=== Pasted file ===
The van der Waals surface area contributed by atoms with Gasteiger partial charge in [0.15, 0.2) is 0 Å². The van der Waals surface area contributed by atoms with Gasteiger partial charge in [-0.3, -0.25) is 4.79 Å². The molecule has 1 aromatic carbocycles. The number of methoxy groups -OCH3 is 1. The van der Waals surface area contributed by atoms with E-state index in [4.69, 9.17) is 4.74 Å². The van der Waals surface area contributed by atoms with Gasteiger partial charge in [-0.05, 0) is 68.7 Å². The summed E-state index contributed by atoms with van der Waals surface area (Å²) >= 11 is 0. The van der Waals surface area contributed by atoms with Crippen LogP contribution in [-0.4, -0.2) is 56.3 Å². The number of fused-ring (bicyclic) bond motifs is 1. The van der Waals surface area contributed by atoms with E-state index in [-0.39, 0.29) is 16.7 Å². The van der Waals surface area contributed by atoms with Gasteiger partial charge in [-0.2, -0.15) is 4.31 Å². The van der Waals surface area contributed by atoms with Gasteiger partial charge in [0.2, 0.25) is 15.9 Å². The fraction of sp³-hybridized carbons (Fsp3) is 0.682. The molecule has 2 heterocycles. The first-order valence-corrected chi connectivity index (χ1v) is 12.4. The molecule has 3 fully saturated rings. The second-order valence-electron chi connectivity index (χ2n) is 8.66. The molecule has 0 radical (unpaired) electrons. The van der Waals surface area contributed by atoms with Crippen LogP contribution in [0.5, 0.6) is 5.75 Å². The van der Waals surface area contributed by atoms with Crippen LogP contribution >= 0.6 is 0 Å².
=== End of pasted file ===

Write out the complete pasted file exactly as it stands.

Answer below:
The van der Waals surface area contributed by atoms with Gasteiger partial charge in [0.15, 0.2) is 0 Å². The van der Waals surface area contributed by atoms with Gasteiger partial charge in [-0.3, -0.25) is 4.79 Å². The molecule has 1 aromatic carbocycles. The number of methoxy groups -OCH3 is 1. The van der Waals surface area contributed by atoms with E-state index in [4.69, 9.17) is 4.74 Å². The van der Waals surface area contributed by atoms with Gasteiger partial charge in [-0.05, 0) is 68.7 Å². The summed E-state index contributed by atoms with van der Waals surface area (Å²) >= 11 is 0. The van der Waals surface area contributed by atoms with Crippen LogP contribution in [-0.4, -0.2) is 56.3 Å². The number of fused-ring (bicyclic) bond motifs is 1. The van der Waals surface area contributed by atoms with E-state index in [-0.39, 0.29) is 16.7 Å². The van der Waals surface area contributed by atoms with Gasteiger partial charge in [-0.2, -0.15) is 4.31 Å². The van der Waals surface area contributed by atoms with Gasteiger partial charge in [0.2, 0.25) is 15.9 Å². The fraction of sp³-hybridized carbons (Fsp3) is 0.682. The molecule has 2 heterocycles. The first-order valence-corrected chi connectivity index (χ1v) is 12.4. The molecule has 3 fully saturated rings. The second-order valence-electron chi connectivity index (χ2n) is 8.66. The molecule has 0 radical (unpaired) electrons. The van der Waals surface area contributed by atoms with Crippen LogP contribution in [0.5, 0.6) is 5.75 Å². The van der Waals surface area contributed by atoms with Crippen LogP contribution >= 0.6 is 0 Å².